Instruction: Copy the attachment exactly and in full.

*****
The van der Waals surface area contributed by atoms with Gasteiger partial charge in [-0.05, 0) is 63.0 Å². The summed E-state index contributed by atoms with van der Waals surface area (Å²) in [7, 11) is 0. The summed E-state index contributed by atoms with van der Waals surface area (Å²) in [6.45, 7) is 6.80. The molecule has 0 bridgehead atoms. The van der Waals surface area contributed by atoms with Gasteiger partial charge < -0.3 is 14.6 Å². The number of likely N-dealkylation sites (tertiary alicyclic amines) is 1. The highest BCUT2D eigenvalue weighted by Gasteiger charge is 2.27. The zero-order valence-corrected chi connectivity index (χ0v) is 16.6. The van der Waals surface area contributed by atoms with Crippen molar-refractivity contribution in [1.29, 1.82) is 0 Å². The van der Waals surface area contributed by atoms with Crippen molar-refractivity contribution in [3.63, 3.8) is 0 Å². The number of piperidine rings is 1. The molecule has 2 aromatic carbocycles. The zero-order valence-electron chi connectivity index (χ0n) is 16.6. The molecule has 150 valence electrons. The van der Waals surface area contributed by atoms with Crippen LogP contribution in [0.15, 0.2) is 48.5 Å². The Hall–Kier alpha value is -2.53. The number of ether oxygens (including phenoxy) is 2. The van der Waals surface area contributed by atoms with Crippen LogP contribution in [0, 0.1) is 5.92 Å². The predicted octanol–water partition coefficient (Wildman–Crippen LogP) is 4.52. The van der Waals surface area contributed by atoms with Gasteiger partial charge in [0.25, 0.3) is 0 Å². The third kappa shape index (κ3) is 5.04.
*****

The van der Waals surface area contributed by atoms with Gasteiger partial charge in [-0.05, 0) is 63.0 Å². The summed E-state index contributed by atoms with van der Waals surface area (Å²) in [7, 11) is 0. The summed E-state index contributed by atoms with van der Waals surface area (Å²) in [6.45, 7) is 6.80. The molecule has 0 bridgehead atoms. The van der Waals surface area contributed by atoms with Gasteiger partial charge < -0.3 is 14.6 Å². The number of likely N-dealkylation sites (tertiary alicyclic amines) is 1. The highest BCUT2D eigenvalue weighted by Gasteiger charge is 2.27. The zero-order valence-corrected chi connectivity index (χ0v) is 16.6. The van der Waals surface area contributed by atoms with Crippen molar-refractivity contribution in [1.29, 1.82) is 0 Å². The van der Waals surface area contributed by atoms with Crippen molar-refractivity contribution in [3.63, 3.8) is 0 Å². The number of piperidine rings is 1. The molecule has 2 aromatic carbocycles. The zero-order valence-electron chi connectivity index (χ0n) is 16.6. The molecule has 150 valence electrons. The van der Waals surface area contributed by atoms with Crippen LogP contribution in [0.15, 0.2) is 48.5 Å². The Hall–Kier alpha value is -2.53. The number of ether oxygens (including phenoxy) is 2. The van der Waals surface area contributed by atoms with Crippen LogP contribution in [0, 0.1) is 5.92 Å². The predicted octanol–water partition coefficient (Wildman–Crippen LogP) is 4.52. The van der Waals surface area contributed by atoms with Gasteiger partial charge in [0.25, 0.3) is 0 Å². The third kappa shape index (κ3) is 5.04.